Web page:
On Saturday the tower was loaded bad enough with ice that it was bending out of plumb quite a bit. The winds would hit and the top guy wire on the NW side would droop down below the next guy wire. A very good indication that failure would occur soon. We watched the tower dance for over an hour at the end of the lane in my Yukon. When it got dark we decided to get home. Nothing we could do would keep the tower upright if it decided to fail. [iowapublicradio]

It sounds a little strange, but folks who work in the broadcast engineering world, this is what fuels hours and hours of stories over meals or just standing around. It’s like war vets sharing their tales of what it was like. I think I learned more about what stupid things to not do from things like that.

Why do we live for stuff like this? Well, how often do you get to see tons of steel come crashing down? When those guy wires snap or pieces of tower come down vertically, your life can end in an instance. Morbid and fascinating, all at the same time. Oh yeah, and that tower is approximately 1,200 feet tall. Also, people don’t like it when something they expect to be there isn’t, especially when you provide a public service.

I have faith in those guys, especially Jim, to get it all sorted out. I expect pictures, so you can check back in the next few days in case I hear anything.

Update: There are a variety of pictures of the KHKE collapse here. Also heard word from Jim that the KSUI/IPTV tower in West Branch held, but there is another storm approaching today(Wednesday).

William Elliott Whitmore show review in Ohio

I’ve posted about William Elliot Whitmore before, and he made an appearance on the last Six Song on RadioZoom[rz#126]. When I pulled down my feeds this morning, Benjamin Cossel made a raving review on about a recent show of Whitmore’s in Ohio. I think he hit the nail on the head.

Bob Dylan, New York City 1961. Tom Waits, San Diego, early 1970s. What must it have been like to see these legendary performers when they were still unknowns? When the gathered crowd was small and you were so close to the artist that you could make a request in a conversational tone?

It struck me, as I watched and listened to William Elliot Whitmore, Feb 19 at The Basement in Columbus, Ohio on the kick-off date of a national tour, that this was what it must’ve been like; to see a performer at such an early point in their career who, in your heart of hearts, you know is destined for greatness with only 20 or so others are there to share the experience with you.

In many an article about him, Whitmore is compared to such legends as Waits and Johnny Cash. I’m sure it’s more to do with the deep gravelly voice and genre fusions than actual stylistic similarities – one thing that does run parallel with the Iowa born and raised Whitmore and those who transcend mere greatness is the honesty in their lyrics. [blogcritics]

Keep reading the rest of his review for sure, but oddly enough, it was one of his songs that was the last things I listened to as I drove out of Iowa to make my way to Vancouver. I think it might have been his song “Midnight”, but it’s hard to recall now. He was doing a live performance on the same radio station that I used to work at, WSUI.

It was the very same program that I had the chance of shaking the guy’s hand and running his sound for as well, nearly a year or so before my departure. That live remote could have been one of the first live programs that I ran by myself, calling the shots on the technical end and managing the part-time student help. I could be completely wrong because my time there is almost like a blur now, but it’s crazy how music can trigger your synapses like that.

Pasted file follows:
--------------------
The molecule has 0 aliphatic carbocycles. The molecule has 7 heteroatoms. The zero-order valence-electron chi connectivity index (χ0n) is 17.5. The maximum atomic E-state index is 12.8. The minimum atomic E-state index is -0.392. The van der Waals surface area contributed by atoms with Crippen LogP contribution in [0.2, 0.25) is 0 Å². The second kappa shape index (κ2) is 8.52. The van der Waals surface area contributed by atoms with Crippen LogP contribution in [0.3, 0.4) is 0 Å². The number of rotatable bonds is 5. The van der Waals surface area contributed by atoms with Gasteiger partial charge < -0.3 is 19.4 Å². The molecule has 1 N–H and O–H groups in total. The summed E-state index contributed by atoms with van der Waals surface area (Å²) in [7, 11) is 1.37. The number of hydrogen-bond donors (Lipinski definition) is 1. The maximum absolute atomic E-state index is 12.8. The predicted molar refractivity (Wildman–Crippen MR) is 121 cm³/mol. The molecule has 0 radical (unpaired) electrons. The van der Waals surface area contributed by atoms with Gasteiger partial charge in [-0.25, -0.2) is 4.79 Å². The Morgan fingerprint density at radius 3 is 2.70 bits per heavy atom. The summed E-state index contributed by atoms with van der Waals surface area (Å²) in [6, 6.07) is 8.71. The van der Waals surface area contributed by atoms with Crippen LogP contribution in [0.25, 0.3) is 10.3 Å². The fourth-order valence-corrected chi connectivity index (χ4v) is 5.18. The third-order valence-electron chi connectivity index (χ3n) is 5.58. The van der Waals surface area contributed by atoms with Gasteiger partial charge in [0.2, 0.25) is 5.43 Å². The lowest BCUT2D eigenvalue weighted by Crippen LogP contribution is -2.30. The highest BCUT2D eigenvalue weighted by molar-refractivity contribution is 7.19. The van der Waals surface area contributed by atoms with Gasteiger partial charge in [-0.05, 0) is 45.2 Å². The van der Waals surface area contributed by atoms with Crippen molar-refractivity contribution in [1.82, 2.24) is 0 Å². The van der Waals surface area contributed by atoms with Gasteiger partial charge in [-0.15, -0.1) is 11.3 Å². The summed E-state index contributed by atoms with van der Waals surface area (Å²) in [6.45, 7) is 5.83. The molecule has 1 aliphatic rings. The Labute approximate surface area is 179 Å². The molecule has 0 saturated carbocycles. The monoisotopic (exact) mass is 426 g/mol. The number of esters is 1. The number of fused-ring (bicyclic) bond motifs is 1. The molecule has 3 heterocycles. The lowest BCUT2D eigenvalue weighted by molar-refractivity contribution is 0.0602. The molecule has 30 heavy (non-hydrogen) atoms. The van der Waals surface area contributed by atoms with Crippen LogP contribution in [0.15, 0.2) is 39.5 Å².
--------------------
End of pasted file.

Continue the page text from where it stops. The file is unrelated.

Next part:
Andy goes around the world

I got an email sometime ago from Andy Stoll. He’s a friend of my from my days at the University of Iowa. While I toiled away at KRUI, he did more constructive things, like be president of the student government or raise money for children with cancer. He even did a bunch of stuff for the school and Iowa City after he graduated. You can’t keep the guy down.

We also co-hosted, along with Chris Linn, a weekly community affairs talk show on KRUI for a little over a year. “It’s like Entertainment Tonight on a ten dollar budget” and “It’s like David Letterman, but not as funny” were our slogans. And boy did we live up to the hype. Odd thing was, there was this guy that I kept running into at various music shows in Iowa City that was the biggest fan of our program. He could recite those slogans by heart, and this was three years after the fact. Charming, but weird.

Back to Andy, and to exemplify the fact that you can’t keep this guy down, he’s on a round the world adventure. The reason? Just to see as much of it as he can.

You can check out No as he documents his venture. He left the Midwest in August and has spent most of the time at this point in China and Japan. We’ve emailed back and forth a little bit, and my hope is to get him on the podcast to talk about some of his experiences.

He’s been a little relaxed on posting updates, so hopefully this will inspire him to post more often. There has also been a challenge issued to me by Andy to make some comments about tips or things that I have learned about blogging. I’ll get to that soon, but here is a public challenge back to Andy to blog more about traveling around the world.

Podcast: The Exchange from IPR

Caught this via the official IPR blog.

“The Exchange” is now available as a podcast. You can download any episode of the show and listen whenever you like, or you can subscribe to the show in iTunes, or in feed readers like Google Reader and Bloglines. And, of course, iTunes is one way to transfer the show to your iPod so you can listen while you’re on the go.

Welcome to 2004, IPR. Ok, that is mean, but I tried really hard to get a podcast effort going at WSUI/KSUI during my time there. A lot of it came down to huge concerns over music rights, mainly music used in bumpers and bed music. After that, it was an uphill battle of trying to teach staff, with explicit radio frame of minds, what podcasting is.